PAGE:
A Call to Give God Our Best: A Biblical Study on Shavuot
by Joseph Shulam
There are three pilgrimage feasts in the Torah: Passover, Shavuot, and Succoth (which is the Feast of Tabernacles). On these feasts, Jews and non-Jews from all around the world would gather in Jerusalem to worship the Lord, the God of Abraham, Isaac, and Jacob.
The Feast of Shavuot was very special because it ended 50 days of harvest and gathering of God’s wealth in the provisions of the land. One of the main aspects of this Feast of Shavuot was the bringing of the firstfruits to the Lord’s house in Jerusalem, and presenting them to the priests and Levites in a very colorful ceremony.
The giving of the Torah on Mount Sinai is also associated with this feast, and of course this is the reason why the good Lord chose this very day to manifest His Holy Spirit on the apostles, and on the people of Israel and the inhabitants of Jerusalem.
The Feast of Shavuot (Pentecost) is the occasion of bringing the first fruit that has grown and ripened for the season, the spring season. Deuteronomy chapter 26 is of great importance here, because it is the only chapter that reveals to the reader what the worshiper, who comes to Jerusalem to worship the Lord, must say in front of the priest (the Cohen) who serves the Lord in his day.
This text is important because it gives us a glimpse of what was going on inside the Temple. The worshiper comes with his gifts to God through the auspices of the priest. The priest receives the gift (sacrifice) and the worshiper says the following strange things:
“The priest shall take the basket from your hands and set it down in front of the altar of the Lord your God. Then you shall declare before the Lord your God: ‘My father was a wandering Aramean, and he went down into Egypt with a few people and lived there and became a great nation, powerful and numerous. But the Egyptians mistreated us and made us suffer, subjecting us to harsh labor. Then we cried out to the Lord, the God of our ancestors, and the Lord heard our voice and saw our misery, toil and oppression. So the Lord brought us out of Egypt with a mighty hand and an outstretched arm, with great terror and with signs and wonders. He brought us to this place and gave us this land, a land flowing with milk and honey; and now I bring the firstfruits of the soil that you, Lord, have given me.’ Place the basket before the Lord your God and bow down before him. Then you and the Levites and the foreigners residing among you shall rejoice in all the good things the Lord your God has given to you and your household.” – Deuteronomy 26:4-11 [NKJV]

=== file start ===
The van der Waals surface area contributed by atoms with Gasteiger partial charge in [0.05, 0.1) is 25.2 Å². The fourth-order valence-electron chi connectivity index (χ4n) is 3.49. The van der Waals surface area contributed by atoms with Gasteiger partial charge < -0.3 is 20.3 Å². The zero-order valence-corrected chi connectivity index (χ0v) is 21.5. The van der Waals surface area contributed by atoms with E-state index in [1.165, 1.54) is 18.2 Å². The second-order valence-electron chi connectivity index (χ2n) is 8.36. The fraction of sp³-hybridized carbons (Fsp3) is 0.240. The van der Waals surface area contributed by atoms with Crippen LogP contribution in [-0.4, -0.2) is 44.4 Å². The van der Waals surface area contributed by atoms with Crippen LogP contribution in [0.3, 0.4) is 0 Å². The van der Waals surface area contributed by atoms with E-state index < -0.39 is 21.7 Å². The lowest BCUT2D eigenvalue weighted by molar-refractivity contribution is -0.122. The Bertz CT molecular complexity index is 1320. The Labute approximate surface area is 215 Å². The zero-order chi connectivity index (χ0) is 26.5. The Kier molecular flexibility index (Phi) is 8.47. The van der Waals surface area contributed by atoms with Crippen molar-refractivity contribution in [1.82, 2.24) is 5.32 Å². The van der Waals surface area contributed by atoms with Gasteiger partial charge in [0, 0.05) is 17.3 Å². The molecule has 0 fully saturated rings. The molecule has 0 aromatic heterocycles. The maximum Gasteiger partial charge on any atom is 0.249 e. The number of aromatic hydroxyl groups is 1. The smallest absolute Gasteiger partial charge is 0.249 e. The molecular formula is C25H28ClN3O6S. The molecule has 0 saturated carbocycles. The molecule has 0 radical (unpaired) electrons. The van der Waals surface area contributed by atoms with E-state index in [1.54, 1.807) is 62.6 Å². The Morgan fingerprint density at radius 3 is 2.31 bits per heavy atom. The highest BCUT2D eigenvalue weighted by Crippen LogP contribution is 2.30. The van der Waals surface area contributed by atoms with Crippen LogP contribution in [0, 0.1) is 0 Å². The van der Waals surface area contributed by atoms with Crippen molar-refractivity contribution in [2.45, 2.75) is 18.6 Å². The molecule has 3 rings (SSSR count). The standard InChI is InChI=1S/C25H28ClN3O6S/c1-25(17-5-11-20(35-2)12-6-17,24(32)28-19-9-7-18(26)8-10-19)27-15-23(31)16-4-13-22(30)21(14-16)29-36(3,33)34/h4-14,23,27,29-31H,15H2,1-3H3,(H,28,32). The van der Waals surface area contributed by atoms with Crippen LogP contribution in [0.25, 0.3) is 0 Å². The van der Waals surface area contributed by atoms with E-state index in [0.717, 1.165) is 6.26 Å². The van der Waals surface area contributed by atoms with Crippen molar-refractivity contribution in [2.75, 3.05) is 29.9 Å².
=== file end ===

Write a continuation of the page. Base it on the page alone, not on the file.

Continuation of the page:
Here in this grand occasion, when the Israelite worshiper comes to Jerusalem, in his hands are the firstfruits of his labor, the best of the best of his fields and orchards. He hands the basket of the first fruits to the priest and this is what he says: “My father was a wandering (lost) Aramian (Syrian).”
This worshiper is speaking about Abraham, Isaac, and Jacob. These are the fathers of the nation of Israel and he calls Abraham a wandering (lost) Aramian (Syrian). Is this Israelite worshiper minimizing the importance of of Abraham by calling him a lost Syrian? Yes, and no!
Let us look at another document from a period close to the appearance of Book of Deuteronomy on the scene:
“Look down from heaven, And see from Your habitation, holy and glorious. Where are Your zeal and Your strength, The yearning of Your heart and Your mercies toward me? Are they restrained? Doubtless You are our Father, Though Abraham was ignorant of us, And Israel does not acknowledge us. You, O Lord, are our Father; Our Redeemer from Everlasting is Your name.” – Isaiah 63:15,16 [NKJV]
Here in Isaiah, the worshiper claims the Lord God as the father of Israel, not Abraham. With all of Abraham’s greatness, both in this passage in Isaiah and in Deuteronomy 26, Abraham is not the father of the nation, or the savior of the nation of Israel, or the deliverer of Israel from Egyptian slavery. God Himself is the Savior of Israel, “Our Redeemer from Everlasting is Your name”!
Here are some of the implications of this short text that allows to look into the words that were spoken by the worshiper during the highest moment of his yearly encounter with the Lord, through the priest and the gift of firstfruits to the Lord: